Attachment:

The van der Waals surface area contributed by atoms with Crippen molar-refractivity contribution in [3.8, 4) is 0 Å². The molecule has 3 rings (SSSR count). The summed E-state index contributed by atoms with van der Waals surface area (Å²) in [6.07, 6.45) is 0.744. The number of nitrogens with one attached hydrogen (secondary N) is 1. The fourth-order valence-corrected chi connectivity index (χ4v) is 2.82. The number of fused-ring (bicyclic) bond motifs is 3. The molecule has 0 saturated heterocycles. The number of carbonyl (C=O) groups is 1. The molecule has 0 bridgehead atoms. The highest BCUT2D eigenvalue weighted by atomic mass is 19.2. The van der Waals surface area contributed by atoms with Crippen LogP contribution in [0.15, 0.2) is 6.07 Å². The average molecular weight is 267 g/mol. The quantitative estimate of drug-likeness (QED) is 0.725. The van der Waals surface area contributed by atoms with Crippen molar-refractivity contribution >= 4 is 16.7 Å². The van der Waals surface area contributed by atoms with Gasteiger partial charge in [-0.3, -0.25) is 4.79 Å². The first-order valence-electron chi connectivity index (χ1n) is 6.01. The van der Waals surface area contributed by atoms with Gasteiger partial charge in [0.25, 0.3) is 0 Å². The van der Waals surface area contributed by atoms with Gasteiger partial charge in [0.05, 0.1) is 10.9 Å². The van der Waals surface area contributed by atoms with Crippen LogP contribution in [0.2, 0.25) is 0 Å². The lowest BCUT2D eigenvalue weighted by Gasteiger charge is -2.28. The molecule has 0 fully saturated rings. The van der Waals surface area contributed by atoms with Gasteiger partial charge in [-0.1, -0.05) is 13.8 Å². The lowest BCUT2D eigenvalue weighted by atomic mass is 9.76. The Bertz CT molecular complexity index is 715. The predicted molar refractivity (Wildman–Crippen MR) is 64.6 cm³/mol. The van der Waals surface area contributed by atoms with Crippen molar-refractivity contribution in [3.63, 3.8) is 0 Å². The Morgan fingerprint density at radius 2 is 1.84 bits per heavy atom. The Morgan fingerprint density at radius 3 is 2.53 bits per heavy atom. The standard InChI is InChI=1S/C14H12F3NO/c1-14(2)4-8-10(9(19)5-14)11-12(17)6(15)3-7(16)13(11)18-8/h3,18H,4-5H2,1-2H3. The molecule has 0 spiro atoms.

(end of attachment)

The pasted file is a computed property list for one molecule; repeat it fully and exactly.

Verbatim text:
The van der Waals surface area contributed by atoms with Crippen molar-refractivity contribution in [3.8, 4) is 0 Å². The molecule has 3 rings (SSSR count). The summed E-state index contributed by atoms with van der Waals surface area (Å²) in [6.07, 6.45) is 0.744. The number of nitrogens with one attached hydrogen (secondary N) is 1. The fourth-order valence-corrected chi connectivity index (χ4v) is 2.82. The number of fused-ring (bicyclic) bond motifs is 3. The molecule has 0 saturated heterocycles. The number of carbonyl (C=O) groups is 1. The molecule has 0 bridgehead atoms. The highest BCUT2D eigenvalue weighted by atomic mass is 19.2. The van der Waals surface area contributed by atoms with Crippen LogP contribution in [0.15, 0.2) is 6.07 Å². The average molecular weight is 267 g/mol. The quantitative estimate of drug-likeness (QED) is 0.725. The van der Waals surface area contributed by atoms with Crippen molar-refractivity contribution >= 4 is 16.7 Å². The van der Waals surface area contributed by atoms with Gasteiger partial charge in [-0.3, -0.25) is 4.79 Å². The first-order valence-electron chi connectivity index (χ1n) is 6.01. The van der Waals surface area contributed by atoms with Gasteiger partial charge in [0.25, 0.3) is 0 Å². The van der Waals surface area contributed by atoms with Gasteiger partial charge in [0.05, 0.1) is 10.9 Å². The van der Waals surface area contributed by atoms with Crippen LogP contribution in [0.2, 0.25) is 0 Å². The lowest BCUT2D eigenvalue weighted by Gasteiger charge is -2.28. The molecule has 0 fully saturated rings. The van der Waals surface area contributed by atoms with Gasteiger partial charge in [-0.1, -0.05) is 13.8 Å². The lowest BCUT2D eigenvalue weighted by atomic mass is 9.76. The Bertz CT molecular complexity index is 715. The predicted molar refractivity (Wildman–Crippen MR) is 64.6 cm³/mol. The van der Waals surface area contributed by atoms with Crippen molar-refractivity contribution in [3.63, 3.8) is 0 Å². The Morgan fingerprint density at radius 2 is 1.84 bits per heavy atom. The Morgan fingerprint density at radius 3 is 2.53 bits per heavy atom. The standard InChI is InChI=1S/C14H12F3NO/c1-14(2)4-8-10(9(19)5-14)11-12(17)6(15)3-7(16)13(11)18-8/h3,18H,4-5H2,1-2H3. The molecule has 0 spiro atoms.